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Bulgarian visa for US citizens

Due to the bureaucracy surrounding Bulgarian immigration regulations, US citizens are often confused whether they should apply for a visa before their trip, what procedures they need to follow, and what paperwork is required.

From USA to Bulgaria

Do US Citizens Need a Visa to Visit Bulgaria?

United States citizens with a valid US passport can travel to Bulgaria as a tourist for a maximum of 90 days within a 180-day period. They do not have to apply or pay for a visa for short-term visits.

How Long Can US citizens Stay in Bulgaria Without a Visa?

The laws and regulations regarding entry to Bulgaria for American citizens (or any other foreign nationals) are governed by national legislations, many of which are derived from European Directives.

Under these legislations, every US citizen who intends to move to Bulgaria (and who doesn’t have right to live in Bulgaria) for a period of more than 3 months requires a visa type D. If you wish to stay in Bulgaria for more than 90 days, I strongly recommend that you check the visa type D requirements. If you do not meet the visa minimum requirements and apply for it, your application will be disqualified and the application fee will not be refunded.

Entering Bulgaria

To ensure that you stay within the 90-day visa-free limit in any 180-day period, border officers will stamp your passport upon entry and exit. If your travel documents lack the respective entry or exit stamps, it will be assumed that you have exceeded your visa-free duration. US citizens who leave Bulgaria and return within 90 days of the 180-day period before their return can stay in the country for the remainder of the 90-day period. However, those who have already spent the visa-free 90 days in Bulgaria before their return will be denied entry.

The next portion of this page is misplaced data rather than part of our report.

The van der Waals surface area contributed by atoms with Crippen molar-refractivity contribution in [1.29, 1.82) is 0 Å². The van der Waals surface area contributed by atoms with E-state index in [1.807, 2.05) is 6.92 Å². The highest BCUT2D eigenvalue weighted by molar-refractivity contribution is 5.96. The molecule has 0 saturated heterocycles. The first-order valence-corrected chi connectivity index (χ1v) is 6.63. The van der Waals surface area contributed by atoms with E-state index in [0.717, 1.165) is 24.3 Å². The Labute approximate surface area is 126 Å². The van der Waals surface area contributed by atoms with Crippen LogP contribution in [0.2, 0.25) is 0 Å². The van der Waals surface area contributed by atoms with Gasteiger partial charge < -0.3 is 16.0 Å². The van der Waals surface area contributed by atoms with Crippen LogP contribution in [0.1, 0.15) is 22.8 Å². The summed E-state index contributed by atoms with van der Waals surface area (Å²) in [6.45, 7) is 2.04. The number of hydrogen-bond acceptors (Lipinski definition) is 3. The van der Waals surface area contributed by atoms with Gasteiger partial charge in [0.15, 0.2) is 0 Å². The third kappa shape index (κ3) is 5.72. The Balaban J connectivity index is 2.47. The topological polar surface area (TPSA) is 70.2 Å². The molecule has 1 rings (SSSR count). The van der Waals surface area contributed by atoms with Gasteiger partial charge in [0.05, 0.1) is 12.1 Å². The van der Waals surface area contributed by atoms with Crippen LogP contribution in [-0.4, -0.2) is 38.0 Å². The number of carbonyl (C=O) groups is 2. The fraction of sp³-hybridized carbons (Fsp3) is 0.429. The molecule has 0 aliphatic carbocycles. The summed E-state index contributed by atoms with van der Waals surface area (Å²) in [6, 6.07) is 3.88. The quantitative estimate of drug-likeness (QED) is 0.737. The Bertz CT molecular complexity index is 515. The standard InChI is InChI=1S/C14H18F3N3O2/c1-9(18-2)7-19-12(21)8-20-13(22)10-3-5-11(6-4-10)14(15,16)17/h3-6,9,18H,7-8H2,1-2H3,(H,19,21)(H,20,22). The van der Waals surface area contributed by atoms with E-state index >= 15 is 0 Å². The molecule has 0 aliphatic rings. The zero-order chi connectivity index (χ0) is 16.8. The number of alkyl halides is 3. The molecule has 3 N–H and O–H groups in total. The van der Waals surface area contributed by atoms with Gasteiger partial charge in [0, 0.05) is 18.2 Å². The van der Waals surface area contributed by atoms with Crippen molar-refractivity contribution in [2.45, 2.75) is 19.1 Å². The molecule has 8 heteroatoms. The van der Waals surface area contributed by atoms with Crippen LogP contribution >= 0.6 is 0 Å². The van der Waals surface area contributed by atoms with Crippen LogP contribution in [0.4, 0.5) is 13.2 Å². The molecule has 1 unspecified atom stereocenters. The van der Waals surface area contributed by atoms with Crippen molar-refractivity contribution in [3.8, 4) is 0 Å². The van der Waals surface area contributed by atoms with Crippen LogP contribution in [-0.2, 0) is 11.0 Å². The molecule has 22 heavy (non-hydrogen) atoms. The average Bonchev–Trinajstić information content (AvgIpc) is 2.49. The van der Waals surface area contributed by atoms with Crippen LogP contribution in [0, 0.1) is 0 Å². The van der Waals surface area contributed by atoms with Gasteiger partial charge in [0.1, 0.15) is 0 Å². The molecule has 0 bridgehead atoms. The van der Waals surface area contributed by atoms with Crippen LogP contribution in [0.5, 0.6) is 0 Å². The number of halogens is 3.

Consequences Of Overstaying

The Bulgarian Migration Directorate may consider you to be an "overstayer" if your Bulgarian immigration status has expired and you have remained in the country without justifiable reason. In such cases, you may need to pay a fine ranging from BGN 500 to BGN 5000 and you will be required to leave Bulgaria at your own expense.

Staying beyond the 90-day limit in Bulgaria may cause you to be barred from entering the country in the future due to being viewed as an overstayer. We recommend you to leave Bulgaria soon, either by flying back to the US or travelling to a non-EU country such as Turkey, Serbia or North Macedonia. In some cases you may be eligible to file for an extension of stay in Bulgaria.

How does a US citizen get Bulgarian residency?

Once you have obtained the visa, you must get an Extended Residence Permit to continue your legal stay in Bulgaria. You'll need to renew it before it runs out. Extended residency cannot be applied for directly. You must have applied for a visa before switching to Extended residency.

The stay of US citizens in Bulgaria on a visa or residence permit basis does not count towards the 90-day limit.

The most popular ways to settle in Bulgaria

The procedure and specifications for the visa and the residence permit will depend on your specific situation and the reason for your visit. The list below gives useful information on the potential immigration opportunities. Although this is just a basic summary and not a comprehensive list of possibilities, it may help you contemplate lawful immigration paths that may be available:

  • Are you married to a Bulgarian?